Actually, contrary to popular lore neither Winchester nor his father Oliver invented the repeating rifle, but they were responsible for the improvements that led their weapon to such popularity and made them so rich. And somewhere along the way Sarah, William's widow and heiress to both his estate and 50% of the Winchester company, developed a few loose screws and became convinced that the spirits of all those killed by Winchester weapons would kill her if she ever completed the construction of her Queen Anne Style Victorian mansion in San Jose; as a result, the building was under continuous (as in 24-hours a day) construction for 38 years, with the building work ending mere minutes after she died on September 5, 1922. Since then, the meandering, illogically structured house has long become a popular tourist attraction and well-known "haunted" house. Oddly enough, though a "true story" ripe for the cinematic picking, it was nevertheless never tackled until this film in 2009, a "mockbuster" by the infamous production company, The Asylum.
And with that half the readers of this blog have probably already lost interest, for next to that of Uwe Boll, the only other familiar name around today that truly stands for consistent Z-level trash is The Asylum. And in all truth, this film, their direct-to-DVD attempt to ride – at least by similarity of name – on the coattails of 2009's Haunting in Connecticut (trailer), really doesn't break the mold or offer any surprises, despite possibly being one of their few almost passable productions.
Like most Asylum films, Haunting of Winchester House wears its low budget on its sleeve and is on the far side of even being truly good in any way, but surprisingly enough it is better than any other Asylum film we have seen to date – although the acting sucks just as much as normal, the CGI is just as mind-bogglingly cheap looking as ever, and story itself just as full of holes as is common for The Asylum. No, it is not a good film, but it is not total trash – like, for example, Transmorphers (2007) or Zombie Apocalypse (2011 / trailer) – and occasionally it is even effective as a ghost movie. Nevertheless, we here at A Wasted Life would be hard pressed to recommend it as worth watching because, well, if you get down to it, it isn't.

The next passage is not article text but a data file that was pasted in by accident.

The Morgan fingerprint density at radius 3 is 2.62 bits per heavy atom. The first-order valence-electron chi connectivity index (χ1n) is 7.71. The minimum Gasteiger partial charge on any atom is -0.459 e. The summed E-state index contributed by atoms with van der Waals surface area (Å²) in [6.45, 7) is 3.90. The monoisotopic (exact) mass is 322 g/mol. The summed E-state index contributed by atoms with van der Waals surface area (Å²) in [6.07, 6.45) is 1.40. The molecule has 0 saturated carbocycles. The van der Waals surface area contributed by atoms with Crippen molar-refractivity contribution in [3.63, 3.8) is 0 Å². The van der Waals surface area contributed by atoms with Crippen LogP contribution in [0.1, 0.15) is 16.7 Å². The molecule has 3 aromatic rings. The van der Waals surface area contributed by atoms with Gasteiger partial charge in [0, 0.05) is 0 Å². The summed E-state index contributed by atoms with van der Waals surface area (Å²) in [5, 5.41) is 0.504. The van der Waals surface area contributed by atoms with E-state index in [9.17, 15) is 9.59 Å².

Populated with hobby actors and featuring a script you could use as a colander, the basic plot of Haunting of Winchester House involves a family – shades of Burnt Offerings (1976 / trailer), though in that film the family were renters, not caretakers – that moves into the Winchester mansion for a few months and, basically, immediately find themselves confronted by not only the ghosts that terrified Sarah Winchester, but Sarah (Kimberly Ables Jindra) herself who, in the best manner of Poltergeist (1982 / trailer), soon takes the daughter of the family and disappears into the wall of the closet. The stereotypical ghost hunter (Tomas Boykin) shows up long enough to explain the rules about ghosts and why they do the things they do and so forth and to pad the film a bit before departing in such a way that the viewer can only wonder how he ever got around to writing six books about ghosts. Will Susan (Lira "I suck as an actress" Kellerman) and Drake (Michael "I suck even worse than her" Holmes) get their daughter back? Will they leave the house alive? Will you – as did we – figure out the big twist ending long before the movie's final frame? Will you even stay awake long enough to ponder these and similar questions?
"Director" Mark Atkins uses a very cheap cinematic horror trick in the movie a good dozen times, that of a mysterious figure suddenly moving across the screen in the fore or background. Those quick scenes, along with a little icky baby that crawls up the side of the bed for a half-second, are all the scares of the entire movie. Most of the rest of the time, he attempts to induce fear with loud music and people running in circles; for the most part, neither works. There is a helpful ghost of sorts, a deaf guy, who appears suddenly at one point: a well made shot – it's just a shame that the guy playing the ghost always pops his eyes like a bad joke and thus looks much more mentally handicapped than scary. The stupidity of his visage is matched by many another idiotic aspect of the film, two other that immediately come to mind being the ditz who, at the start of the film, makes a protective circle to keep herself safe from the ghosts and then promptly steps out of it to die, and the illogical concept that two ghosts can't find each other within the same house (mama ghost Sarah can't find girlie ghost despite the fact that both can walk freely throughout the house, the girl even during the day).
Hell, the more we even write about this flick, the more we realize how bad it is. There might actually be a good film in Haunting of Winchester House somewhere, but it isn't in the film as it was made. Still, though a 98% failure for a low budget horror film, it is, for an Asylum film, a literal masterpiece of ghostly horror. Thus, it is probably great for kids who find flicks like Fear of the Dark (2003) scary, but everyone else might feel cheated or be pissed at having wasted their time.
Oh, yeah: we saw it in 3-D. Like, whippy-doo-da. No reason for 3-D here – it does nothing for the film, which probably wasn't even originally made in 3-D.